Lindikhaya Zide, acting group CEO, who was company secretary during the period, did not respond to an invitation from GroundUp to comment. The Treasury did not respond to questions about why the reports had not been released.


GroundUp unsuccessfully attempted to contact Montana on Tuesday before publication. Following publication, Montana criticised the article on Twitter. He described the forensic reports as “poor”. He wrote: “I assume [Treasury] has authorized GroundUp to publish draft reports that Treasury itself has not finalised.”

Among the investigators’ findings are:

  • Montana was responsible for the irregular and unconstitutional appointment of Lufthansa Consulting in a R15-million contract to turn around the Shosholoza Meyl operation. Like many others, this contract was signed as a “confinement” – a procedure which allows Prasa to deviate from competitive bidding rules under certain circumstances such as emergencies. The auditors found no justification for this and recommended the matter be reported to the police for criminal investigation.
  • Construction company Superway was awarded a R105-million contract although the budget for this had not been approved, and without submitting the required Construction Industry Development Board grading certificates, a factor which disqualified two other bidders. Scoring sheets at the bid evaluation committee level were incomplete and the recommendation was not signed.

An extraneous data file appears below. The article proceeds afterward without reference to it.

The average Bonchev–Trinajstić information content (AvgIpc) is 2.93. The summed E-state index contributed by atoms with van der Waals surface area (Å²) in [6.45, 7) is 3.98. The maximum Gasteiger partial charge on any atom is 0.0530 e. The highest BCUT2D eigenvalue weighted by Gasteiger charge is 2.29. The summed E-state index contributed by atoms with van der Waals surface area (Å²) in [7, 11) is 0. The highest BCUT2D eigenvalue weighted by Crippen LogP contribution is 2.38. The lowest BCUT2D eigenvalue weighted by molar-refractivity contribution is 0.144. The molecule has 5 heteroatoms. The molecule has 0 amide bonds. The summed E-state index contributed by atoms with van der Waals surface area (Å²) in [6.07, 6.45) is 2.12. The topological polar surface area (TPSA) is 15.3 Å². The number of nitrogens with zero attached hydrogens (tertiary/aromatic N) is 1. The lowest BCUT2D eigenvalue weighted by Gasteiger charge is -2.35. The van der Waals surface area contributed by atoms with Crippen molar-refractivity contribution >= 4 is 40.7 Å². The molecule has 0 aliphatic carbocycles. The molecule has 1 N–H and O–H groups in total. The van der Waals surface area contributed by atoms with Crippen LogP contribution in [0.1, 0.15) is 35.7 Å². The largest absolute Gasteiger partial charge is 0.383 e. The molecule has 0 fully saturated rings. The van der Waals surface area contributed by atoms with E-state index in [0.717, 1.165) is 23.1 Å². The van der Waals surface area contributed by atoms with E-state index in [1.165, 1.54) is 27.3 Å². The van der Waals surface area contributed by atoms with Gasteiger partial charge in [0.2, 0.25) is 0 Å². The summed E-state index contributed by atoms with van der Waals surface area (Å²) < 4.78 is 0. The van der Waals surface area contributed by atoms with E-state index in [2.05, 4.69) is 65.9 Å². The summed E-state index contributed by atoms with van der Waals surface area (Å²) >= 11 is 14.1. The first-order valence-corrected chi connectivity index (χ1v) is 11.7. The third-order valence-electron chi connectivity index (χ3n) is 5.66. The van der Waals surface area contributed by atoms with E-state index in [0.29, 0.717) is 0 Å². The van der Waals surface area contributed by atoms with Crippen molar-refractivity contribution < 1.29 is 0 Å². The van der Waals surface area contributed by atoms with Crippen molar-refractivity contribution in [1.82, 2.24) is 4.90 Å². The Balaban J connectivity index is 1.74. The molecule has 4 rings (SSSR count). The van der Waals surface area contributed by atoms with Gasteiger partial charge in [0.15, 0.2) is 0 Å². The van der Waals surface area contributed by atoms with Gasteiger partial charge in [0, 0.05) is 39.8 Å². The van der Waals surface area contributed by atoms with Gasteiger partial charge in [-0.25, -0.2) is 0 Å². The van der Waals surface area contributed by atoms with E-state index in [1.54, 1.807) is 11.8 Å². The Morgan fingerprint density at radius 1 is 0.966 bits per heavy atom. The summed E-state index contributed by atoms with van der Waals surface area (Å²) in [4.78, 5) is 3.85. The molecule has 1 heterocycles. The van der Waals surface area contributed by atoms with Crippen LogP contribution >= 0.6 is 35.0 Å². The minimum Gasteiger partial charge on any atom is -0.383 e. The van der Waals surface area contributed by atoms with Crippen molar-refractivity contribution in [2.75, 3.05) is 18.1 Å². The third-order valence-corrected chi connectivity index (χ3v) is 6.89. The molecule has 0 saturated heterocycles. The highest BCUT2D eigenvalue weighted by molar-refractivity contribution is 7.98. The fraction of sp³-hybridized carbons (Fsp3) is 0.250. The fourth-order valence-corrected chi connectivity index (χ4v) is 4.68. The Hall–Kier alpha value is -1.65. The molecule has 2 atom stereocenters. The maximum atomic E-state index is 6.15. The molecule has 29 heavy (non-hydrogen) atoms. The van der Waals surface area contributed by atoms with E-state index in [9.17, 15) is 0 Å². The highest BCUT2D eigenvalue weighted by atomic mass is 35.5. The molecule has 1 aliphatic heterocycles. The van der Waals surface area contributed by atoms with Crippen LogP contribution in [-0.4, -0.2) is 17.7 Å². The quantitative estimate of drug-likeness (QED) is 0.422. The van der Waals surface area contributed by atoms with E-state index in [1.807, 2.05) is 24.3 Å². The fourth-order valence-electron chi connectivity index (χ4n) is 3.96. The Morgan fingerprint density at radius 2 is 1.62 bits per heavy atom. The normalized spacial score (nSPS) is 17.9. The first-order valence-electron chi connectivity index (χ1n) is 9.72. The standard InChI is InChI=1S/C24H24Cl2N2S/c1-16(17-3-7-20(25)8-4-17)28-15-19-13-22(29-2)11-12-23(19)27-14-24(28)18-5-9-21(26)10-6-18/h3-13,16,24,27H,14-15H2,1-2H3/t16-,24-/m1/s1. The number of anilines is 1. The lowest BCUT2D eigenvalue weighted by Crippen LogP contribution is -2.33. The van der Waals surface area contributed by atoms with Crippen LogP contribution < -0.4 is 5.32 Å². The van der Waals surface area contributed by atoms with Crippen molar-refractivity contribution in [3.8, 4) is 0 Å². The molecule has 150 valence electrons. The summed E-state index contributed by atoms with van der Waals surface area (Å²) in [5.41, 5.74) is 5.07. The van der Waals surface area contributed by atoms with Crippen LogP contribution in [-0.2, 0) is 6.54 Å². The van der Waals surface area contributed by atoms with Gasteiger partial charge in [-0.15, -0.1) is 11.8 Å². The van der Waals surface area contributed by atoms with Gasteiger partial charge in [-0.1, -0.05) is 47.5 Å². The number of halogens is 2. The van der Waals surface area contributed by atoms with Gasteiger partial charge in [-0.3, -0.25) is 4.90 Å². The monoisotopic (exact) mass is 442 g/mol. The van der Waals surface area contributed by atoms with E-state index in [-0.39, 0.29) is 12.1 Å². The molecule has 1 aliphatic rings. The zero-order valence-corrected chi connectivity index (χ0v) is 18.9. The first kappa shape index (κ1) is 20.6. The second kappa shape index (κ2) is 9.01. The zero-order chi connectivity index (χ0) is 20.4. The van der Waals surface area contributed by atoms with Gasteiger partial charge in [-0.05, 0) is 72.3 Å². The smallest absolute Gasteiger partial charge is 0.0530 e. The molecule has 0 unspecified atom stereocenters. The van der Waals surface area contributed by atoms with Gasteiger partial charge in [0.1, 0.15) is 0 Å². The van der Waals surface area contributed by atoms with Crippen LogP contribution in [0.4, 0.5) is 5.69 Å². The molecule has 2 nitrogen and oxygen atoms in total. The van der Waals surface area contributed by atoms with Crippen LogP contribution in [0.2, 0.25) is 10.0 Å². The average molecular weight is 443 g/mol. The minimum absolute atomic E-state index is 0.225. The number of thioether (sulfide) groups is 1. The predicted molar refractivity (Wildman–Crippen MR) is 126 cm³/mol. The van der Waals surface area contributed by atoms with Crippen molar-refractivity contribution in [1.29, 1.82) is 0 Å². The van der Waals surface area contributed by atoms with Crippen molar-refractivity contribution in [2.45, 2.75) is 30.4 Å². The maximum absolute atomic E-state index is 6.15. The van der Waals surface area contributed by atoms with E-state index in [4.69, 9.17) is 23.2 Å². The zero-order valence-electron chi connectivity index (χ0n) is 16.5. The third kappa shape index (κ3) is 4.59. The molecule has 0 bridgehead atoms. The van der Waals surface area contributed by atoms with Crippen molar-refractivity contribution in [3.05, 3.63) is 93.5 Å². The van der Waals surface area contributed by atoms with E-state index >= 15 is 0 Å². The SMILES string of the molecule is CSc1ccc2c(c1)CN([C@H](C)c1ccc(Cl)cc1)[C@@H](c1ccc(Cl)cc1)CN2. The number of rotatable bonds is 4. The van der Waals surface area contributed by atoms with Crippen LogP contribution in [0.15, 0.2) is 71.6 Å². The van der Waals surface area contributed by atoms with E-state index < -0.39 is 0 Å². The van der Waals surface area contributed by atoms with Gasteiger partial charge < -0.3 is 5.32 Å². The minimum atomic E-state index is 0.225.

• An R11-million construction contract to Steverob Investments was also awarded without a Construction Industry Development Board certificate and despite a competitor getting a better score.
  • A R22.6-million contract to clear vegetation in KwaZulu-Natal was awarded to a company called SN Projects, which described itself as “black woman owned” but had only one shareholder, a Mr Phakamile Fesi. The company was based in Klerksdorp. In this glaring irregularity, Fesi received R1.9-million from Prasa for one-and-a-half months of work, charged at R6.60 per square metre of vegetation control. Comparative schedules obtained by Bowmans from Prasa Kwazulu-Natal offices show the market rate was between R0.15 and R0.22 per square metre. This contract was signed as a “confinement” process by Montana and his network, until it was stopped in December 2015.

Montana and Phungula were involved in all the deviations investigated by Deloitte. The firm said: “In our view, both Mr Montana and Dr Phungula’s actions (specifically to appoint Lufthansa) constituted a breach of their duty to act diligently and in the best interests of Prasa. In our view, both Mr Montana and Dr Phungula acted negligently.”

All in all, the reports reveal the cavalier mismanagement of public funds supposed to be spent on ensuring that the two-million South Africans who daily rely on Prasa are able to commute safely and on time.

It is clear why our train services are in such dire straits. In fact, it’s a miracle they run at all. DM

Photo: Metrorail’s service has deteriorated over the past few years. Leaked reports commissioned by Treasury show why. Archive photo: Mandla Mnyakama